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Joaquín Guzmán Loera, better known to the public as Mexican narco-terrorist and drug trafficker El Chapo, was sentenced to life imprisonment by a federal judge in New York City on July 17, 2019. Besides banishing the former drug lord to a life behind bars, the court also ordered him to pay as much as $12.6 billion in forfeiture.
El Chapo’s latest sentencing, however, pales in comparison to the 2015 sentence imposed on Ross Ulbricht, who founded and operated an infamous online marketplace called Silk Road. In May 2015, Ulbricht was handed one twenty-year sentence, one fifteen-year sentence, one five year sentence and two life imprisonments. Altogether, that puts the Silk Road owner’s total sentence at double life plus 40 years.
The former kingpin of the Sinaloa cartel said that he had not received a fair trial and called his time at the solitary confinement a “psychological, emotional and mental torture 24 hours a day”. Reading from a prepared statement, he added that since his fate had already been decided, he would take the opportunity to say that there had been “no justice” done in his case. Jeffrey Lichtman, Guzman’s lawyer, also resonated his client’s sentiment saying that the lengthy legal proceeding was unfair and that his client was denied justice.
Ulbricht, who operated the marketplace under the pseudonym “Dread Pirate Roberts,” was handed out one of the most severe sentences the United States has to offer. He was charged with the sale of illegal narcotics, money laundering, computer hacking, and various other counts. After a four week long trial, Ulbricht was convicted in February of 2015.
Like any other online marketplace, Silk Road allowed users to exchange various goods and services. However, the platform did not restrict illegal and contraband items from being sold, including drugs, and armaments. As a result, most users preferred to make payments on the platform in, sidestepping the problem of fiat currency’s traceability. The marketplace listed approximately 7,000 drugs for sale, including cannabis, MDMA, and heroin, from anonymous sellers around the world. At the time of his capture, Ulbricht was found to be in possession of Bitcoin worth approximately $28.5 million.
On June 28, 2018, the Supreme Court declined to hear Ross’s writ petition asking the apex Court to review and reconsider the decision of the lower court. This appeal was backed by 21 different organizations, all of whom believed that Ulbricht was wrongfully detained. A clemency petition titled ‘Free Ross Ulbricht’ was also initiated by his father on a website called freeross.com. So far, the petition has garnered close to 190,000 signatures on Change.org.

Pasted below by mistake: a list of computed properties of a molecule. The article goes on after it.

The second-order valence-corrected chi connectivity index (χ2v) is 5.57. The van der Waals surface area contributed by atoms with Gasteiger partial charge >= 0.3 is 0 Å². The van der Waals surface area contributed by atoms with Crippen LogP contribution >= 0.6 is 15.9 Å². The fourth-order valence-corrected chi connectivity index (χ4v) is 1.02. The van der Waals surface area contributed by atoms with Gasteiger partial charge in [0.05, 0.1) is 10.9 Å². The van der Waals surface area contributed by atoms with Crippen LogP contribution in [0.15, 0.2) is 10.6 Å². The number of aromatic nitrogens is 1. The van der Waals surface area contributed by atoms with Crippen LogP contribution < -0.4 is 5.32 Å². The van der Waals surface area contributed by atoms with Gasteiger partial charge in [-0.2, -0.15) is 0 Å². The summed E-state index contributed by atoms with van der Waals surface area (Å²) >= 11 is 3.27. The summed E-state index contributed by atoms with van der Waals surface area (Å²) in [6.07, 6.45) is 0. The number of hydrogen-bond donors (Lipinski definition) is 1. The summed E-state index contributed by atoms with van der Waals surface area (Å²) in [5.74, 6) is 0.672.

El Chapo, on the other hand, was considered to be one of the most dangerous criminals in the world. While he headed the Mexican drug cartel, El Chapo smuggled roughly $12 billion worth of drugs into American territory. The evidence presented before the Federal court revealed the inner workings of the cartel and how it smuggled cocaine through the border. The Sinaloa drug cartel was one of Mexico’s most powerful criminal mafias and almost single-handedly plunged the country into a narco-war.
The cartel was infamous for its use of bribery and intimidation to control the police and high-ranking government officials. The rampant corruption prevalent within the Mexican government, coupled with Chapo’s ability to evade arrests, made him a difficult target to track.
After his extradition to the United States in January 2017, El Chapo was transferred to a maximum-security federal jail in Manhattan. The former drug trafficker told the judge that he was forced to live in deplorable conditions and had been forced to drink “unsanitary water” on numerous occasions.
With El Chapo handed a less stringent sentence than a non-violent darknet market operator, do you think that the United States’ judicial system has unfairly treated Ross Ulbricht? Let us know your thoughts in the comments below.